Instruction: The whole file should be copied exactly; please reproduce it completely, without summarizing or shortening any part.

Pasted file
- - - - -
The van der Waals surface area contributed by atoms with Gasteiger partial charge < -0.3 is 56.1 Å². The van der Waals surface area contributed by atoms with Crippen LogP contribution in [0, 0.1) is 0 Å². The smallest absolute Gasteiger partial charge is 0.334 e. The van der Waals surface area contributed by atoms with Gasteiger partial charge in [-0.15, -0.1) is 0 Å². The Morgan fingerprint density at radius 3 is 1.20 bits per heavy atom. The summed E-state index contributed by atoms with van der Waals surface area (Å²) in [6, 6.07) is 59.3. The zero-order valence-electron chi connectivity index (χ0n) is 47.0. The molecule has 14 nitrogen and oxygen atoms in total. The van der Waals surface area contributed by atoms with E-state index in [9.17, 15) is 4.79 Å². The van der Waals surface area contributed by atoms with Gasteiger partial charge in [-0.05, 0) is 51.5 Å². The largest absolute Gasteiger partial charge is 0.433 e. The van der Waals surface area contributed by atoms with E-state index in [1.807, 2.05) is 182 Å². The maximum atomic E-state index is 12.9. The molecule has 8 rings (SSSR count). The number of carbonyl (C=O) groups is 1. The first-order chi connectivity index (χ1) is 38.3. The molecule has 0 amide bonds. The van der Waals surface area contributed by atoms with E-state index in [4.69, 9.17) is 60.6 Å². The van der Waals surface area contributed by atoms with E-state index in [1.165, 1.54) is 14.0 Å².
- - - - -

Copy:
The van der Waals surface area contributed by atoms with Gasteiger partial charge < -0.3 is 56.1 Å². The van der Waals surface area contributed by atoms with Crippen LogP contribution in [0, 0.1) is 0 Å². The smallest absolute Gasteiger partial charge is 0.334 e. The van der Waals surface area contributed by atoms with Gasteiger partial charge in [-0.15, -0.1) is 0 Å². The Morgan fingerprint density at radius 3 is 1.20 bits per heavy atom. The summed E-state index contributed by atoms with van der Waals surface area (Å²) in [6, 6.07) is 59.3. The zero-order valence-electron chi connectivity index (χ0n) is 47.0. The molecule has 14 nitrogen and oxygen atoms in total. The van der Waals surface area contributed by atoms with E-state index in [9.17, 15) is 4.79 Å². The van der Waals surface area contributed by atoms with Gasteiger partial charge in [-0.05, 0) is 51.5 Å². The largest absolute Gasteiger partial charge is 0.433 e. The van der Waals surface area contributed by atoms with E-state index in [1.807, 2.05) is 182 Å². The maximum atomic E-state index is 12.9. The molecule has 8 rings (SSSR count). The number of carbonyl (C=O) groups is 1. The first-order chi connectivity index (χ1) is 38.3. The molecule has 0 amide bonds. The van der Waals surface area contributed by atoms with E-state index in [4.69, 9.17) is 60.6 Å². The van der Waals surface area contributed by atoms with E-state index in [1.165, 1.54) is 14.0 Å².